But more than just ousting Wasserman Schultz, intelligence officials concluded those responsible for leaking the emails were connected to the Russian government. In its assessment of the hack, the CIA concluded that Russia intervened in the election in order to help Trump secure the presidency.
Civilian deaths, Taliban attacks rising as full U.S. withdrawal from Afghanistan looms, report says
WASHINGTON — Civilian casualties and Taliban attacks in Afghanistan are mounting as the U.S. withdrawal nears completion and the Afghan military continues its collapse, according to a new quarterly report from a U.S. government watchdog that describes a country ravaged by Covid-19 and violence.
The report by the Special Inspector General for Afghanistan Reconstruction, or SIGAR, found a “dramatic increase in enemy-initiated attacks” from January through March of this year compared to the same time in previous years. There were 10,431 attacks this year, up from 7,620 last year and 6,358 in 2019.
Attacks have been increasing since the U.S.-Taliban agreement on Feb. 29, 2020, with more attacks in each three-month period since the agreement than in the same quarters in the previous year.
The number of attacks against the Afghan military and civilians has increased significantly this year, the report says, with many attacks coming during the Taliban offensive now sweeping across the country.
The Taliban launched an offensive in May after U.S. and coalition military forces began withdrawing. The offensive accelerated in June and July.
However, the report notes that Afghan forces have stopped reporting attacks as their situation deteriorates, and it says the U.S. stopped collecting attack data effective May 31 with the end of the U.S. training and advisory mission.
Civilian deaths were rising until the end of that reporting period. Resolute Support, the NATO mission in Afghanistan, reported 2,035 civilian casualties in April and May — 705 deaths and 1,330 injuries. That is nearly as many civilian casualties as in the first three months of this year combined, 2,149, and higher than in April and May of last year. According to Resolute Support, the top two causes of civilian casualties were improvised explosive devices and direct fire, and 93 percent of civilian casualties in April and May were from insurgents, largely the Taliban.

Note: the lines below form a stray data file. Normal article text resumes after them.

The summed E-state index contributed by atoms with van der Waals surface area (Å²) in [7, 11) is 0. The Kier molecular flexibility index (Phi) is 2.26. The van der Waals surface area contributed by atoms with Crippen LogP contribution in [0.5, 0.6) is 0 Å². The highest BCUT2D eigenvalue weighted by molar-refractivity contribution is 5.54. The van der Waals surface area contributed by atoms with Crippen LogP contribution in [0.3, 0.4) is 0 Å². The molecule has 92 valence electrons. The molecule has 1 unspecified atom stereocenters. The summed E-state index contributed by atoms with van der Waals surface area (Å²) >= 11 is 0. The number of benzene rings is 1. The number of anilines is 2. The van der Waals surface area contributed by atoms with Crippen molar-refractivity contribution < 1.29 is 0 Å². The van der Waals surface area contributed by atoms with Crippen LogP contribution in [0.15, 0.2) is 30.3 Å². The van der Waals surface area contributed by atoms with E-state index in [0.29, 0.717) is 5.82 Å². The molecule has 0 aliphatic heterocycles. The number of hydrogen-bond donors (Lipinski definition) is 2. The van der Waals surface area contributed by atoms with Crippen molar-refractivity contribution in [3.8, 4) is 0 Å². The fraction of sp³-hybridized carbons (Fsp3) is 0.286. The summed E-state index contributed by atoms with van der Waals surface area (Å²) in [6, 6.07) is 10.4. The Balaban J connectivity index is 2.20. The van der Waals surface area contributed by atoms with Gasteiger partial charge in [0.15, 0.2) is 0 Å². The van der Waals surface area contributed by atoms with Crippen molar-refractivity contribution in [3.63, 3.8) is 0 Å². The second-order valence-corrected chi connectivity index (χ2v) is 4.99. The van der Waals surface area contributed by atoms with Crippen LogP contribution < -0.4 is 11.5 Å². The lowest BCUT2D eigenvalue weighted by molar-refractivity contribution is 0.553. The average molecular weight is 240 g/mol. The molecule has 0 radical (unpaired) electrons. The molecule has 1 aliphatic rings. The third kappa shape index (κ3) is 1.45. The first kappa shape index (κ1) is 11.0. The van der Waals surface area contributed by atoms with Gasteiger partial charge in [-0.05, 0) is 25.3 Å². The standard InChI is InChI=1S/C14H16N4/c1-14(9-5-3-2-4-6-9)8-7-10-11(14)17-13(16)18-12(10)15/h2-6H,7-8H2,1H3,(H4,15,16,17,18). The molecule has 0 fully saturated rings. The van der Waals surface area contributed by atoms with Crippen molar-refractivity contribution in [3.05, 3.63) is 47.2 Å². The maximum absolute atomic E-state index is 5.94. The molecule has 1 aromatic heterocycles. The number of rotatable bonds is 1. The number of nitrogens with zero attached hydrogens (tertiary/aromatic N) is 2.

The Taliban have overrun Afghan military checkpoints and bases, district centers and a series of key border crossings, according to the SIGAR report. In some cases, the Afghan military forces, known as ANDSF, have fled.
“In some districts ANDSF forces put up some level of resistance and conducted a tactical (fighting) retreat, while in others they surrendered or fled in disorder,” the report says, citing news reports that 1,600 ANDSF fled into Tajikistan this month to avoid Taliban advances in Badakhshan province.
At a briefing last week, the chairman of the Joint Chiefs of Staff, Army Gen. Mark Milley, said the Taliban control about half of the 419 district centers in Afghanistan and are pressuring 17 of the country’s 34 provincial capitals.
“Particularly concerning was the speed and ease with which the Taliban seemingly wrested control of districts in Afghanistan’s northern provinces, once a bastion of anti-Taliban sentiment,” the SIGAR report says. At a news conference June 29, the former commander of the NATO Resolute Support Mission, Army Gen. Scott Miller, told reporters: “We should be concerned. The loss of terrain and the rapidity of that loss of terrain has to be concerning.”
The SIGAR also found that most Afghan military forces “refuse to execute missions.” Instead, the more highly trained and proficient Afghan special operators are used for basic tasks like route clearance, checkpoint security and quick reaction forces.
The Afghan air force is overtaxed now that U.S. air support has largely ended, according to the report. All Afghan air force aircraft are flying at least 25 percent over their recommended scheduled maintenance, the report found, and the readiness of most of the aircraft has plummeted since most U.S. support has withdrawn. The UH-60 Blackhawk fleet was at 77 percent readiness in May and dropped to 39 percent in June.
The U.S. military has carried out a handful of airstrikes against the Taliban this month, according to defense officials, but the aircraft fly in from neighboring countries now that nearly all U.S. military forces and equipment have left Afghanistan. Once the U.S. military mission officially ends on Aug. 31, the U.S. will still carry out strikes against Al Qaeda and Islamic State terrorists, but it will no longer carry out strikes against the Taliban.
Meanwhile, the report says, the Afghan public is coping with a 2,400 percent increase in Covid cases, the majority from the delta variant. According to the U.N., half of the population requires humanitarian assistance.